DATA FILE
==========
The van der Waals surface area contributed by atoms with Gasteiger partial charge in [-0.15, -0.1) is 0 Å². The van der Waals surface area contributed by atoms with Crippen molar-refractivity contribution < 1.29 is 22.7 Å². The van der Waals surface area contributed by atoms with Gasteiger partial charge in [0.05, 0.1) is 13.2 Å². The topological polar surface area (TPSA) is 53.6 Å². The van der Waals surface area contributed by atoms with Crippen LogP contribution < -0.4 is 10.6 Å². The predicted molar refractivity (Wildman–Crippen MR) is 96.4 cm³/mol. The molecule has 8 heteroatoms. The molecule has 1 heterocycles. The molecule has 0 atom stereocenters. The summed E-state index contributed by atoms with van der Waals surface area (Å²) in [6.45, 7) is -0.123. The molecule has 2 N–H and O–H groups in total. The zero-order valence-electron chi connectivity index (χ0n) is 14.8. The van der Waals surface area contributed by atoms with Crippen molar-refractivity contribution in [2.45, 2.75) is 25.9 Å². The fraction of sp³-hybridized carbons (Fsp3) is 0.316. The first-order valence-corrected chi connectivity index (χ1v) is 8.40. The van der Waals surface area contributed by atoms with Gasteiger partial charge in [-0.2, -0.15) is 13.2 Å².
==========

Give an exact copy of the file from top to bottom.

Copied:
The van der Waals surface area contributed by atoms with Gasteiger partial charge in [-0.15, -0.1) is 0 Å². The van der Waals surface area contributed by atoms with Crippen molar-refractivity contribution < 1.29 is 22.7 Å². The van der Waals surface area contributed by atoms with Gasteiger partial charge in [0.05, 0.1) is 13.2 Å². The topological polar surface area (TPSA) is 53.6 Å². The van der Waals surface area contributed by atoms with Crippen LogP contribution < -0.4 is 10.6 Å². The predicted molar refractivity (Wildman–Crippen MR) is 96.4 cm³/mol. The molecule has 8 heteroatoms. The molecule has 1 heterocycles. The molecule has 0 atom stereocenters. The summed E-state index contributed by atoms with van der Waals surface area (Å²) in [6.45, 7) is -0.123. The molecule has 2 N–H and O–H groups in total. The zero-order valence-electron chi connectivity index (χ0n) is 14.8. The van der Waals surface area contributed by atoms with Crippen molar-refractivity contribution in [2.45, 2.75) is 25.9 Å². The fraction of sp³-hybridized carbons (Fsp3) is 0.316. The first-order valence-corrected chi connectivity index (χ1v) is 8.40. The van der Waals surface area contributed by atoms with Gasteiger partial charge in [-0.2, -0.15) is 13.2 Å².